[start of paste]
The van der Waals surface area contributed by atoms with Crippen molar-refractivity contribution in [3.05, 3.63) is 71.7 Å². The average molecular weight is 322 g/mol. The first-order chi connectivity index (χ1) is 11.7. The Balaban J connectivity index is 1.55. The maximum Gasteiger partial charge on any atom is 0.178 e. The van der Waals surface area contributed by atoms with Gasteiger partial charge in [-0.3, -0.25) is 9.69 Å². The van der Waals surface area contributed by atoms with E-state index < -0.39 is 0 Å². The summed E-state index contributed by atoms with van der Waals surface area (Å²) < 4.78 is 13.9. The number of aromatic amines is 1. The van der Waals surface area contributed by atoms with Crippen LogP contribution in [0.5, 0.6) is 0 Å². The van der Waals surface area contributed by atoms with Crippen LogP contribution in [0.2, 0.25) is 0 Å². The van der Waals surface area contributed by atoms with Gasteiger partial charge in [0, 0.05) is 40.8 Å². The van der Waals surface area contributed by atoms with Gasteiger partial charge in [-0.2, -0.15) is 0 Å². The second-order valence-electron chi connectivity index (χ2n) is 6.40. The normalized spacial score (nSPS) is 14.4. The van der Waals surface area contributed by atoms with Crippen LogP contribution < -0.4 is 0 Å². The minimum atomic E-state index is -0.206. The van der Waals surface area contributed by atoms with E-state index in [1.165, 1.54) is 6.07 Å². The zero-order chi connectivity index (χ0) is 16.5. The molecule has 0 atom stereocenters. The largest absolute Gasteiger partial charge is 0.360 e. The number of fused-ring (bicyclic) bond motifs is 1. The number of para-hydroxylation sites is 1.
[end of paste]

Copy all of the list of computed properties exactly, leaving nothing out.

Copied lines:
The van der Waals surface area contributed by atoms with Crippen molar-refractivity contribution in [3.05, 3.63) is 71.7 Å². The average molecular weight is 322 g/mol. The first-order chi connectivity index (χ1) is 11.7. The Balaban J connectivity index is 1.55. The maximum Gasteiger partial charge on any atom is 0.178 e. The van der Waals surface area contributed by atoms with Gasteiger partial charge in [-0.3, -0.25) is 9.69 Å². The van der Waals surface area contributed by atoms with E-state index < -0.39 is 0 Å². The summed E-state index contributed by atoms with van der Waals surface area (Å²) < 4.78 is 13.9. The number of aromatic amines is 1. The van der Waals surface area contributed by atoms with Crippen LogP contribution in [0.5, 0.6) is 0 Å². The van der Waals surface area contributed by atoms with Crippen LogP contribution in [0.2, 0.25) is 0 Å². The van der Waals surface area contributed by atoms with Gasteiger partial charge in [0, 0.05) is 40.8 Å². The van der Waals surface area contributed by atoms with Gasteiger partial charge in [-0.2, -0.15) is 0 Å². The second-order valence-electron chi connectivity index (χ2n) is 6.40. The normalized spacial score (nSPS) is 14.4. The van der Waals surface area contributed by atoms with Crippen LogP contribution < -0.4 is 0 Å². The minimum atomic E-state index is -0.206. The van der Waals surface area contributed by atoms with E-state index in [1.165, 1.54) is 6.07 Å². The zero-order chi connectivity index (χ0) is 16.5. The molecule has 0 atom stereocenters. The largest absolute Gasteiger partial charge is 0.360 e. The number of fused-ring (bicyclic) bond motifs is 1. The number of para-hydroxylation sites is 1.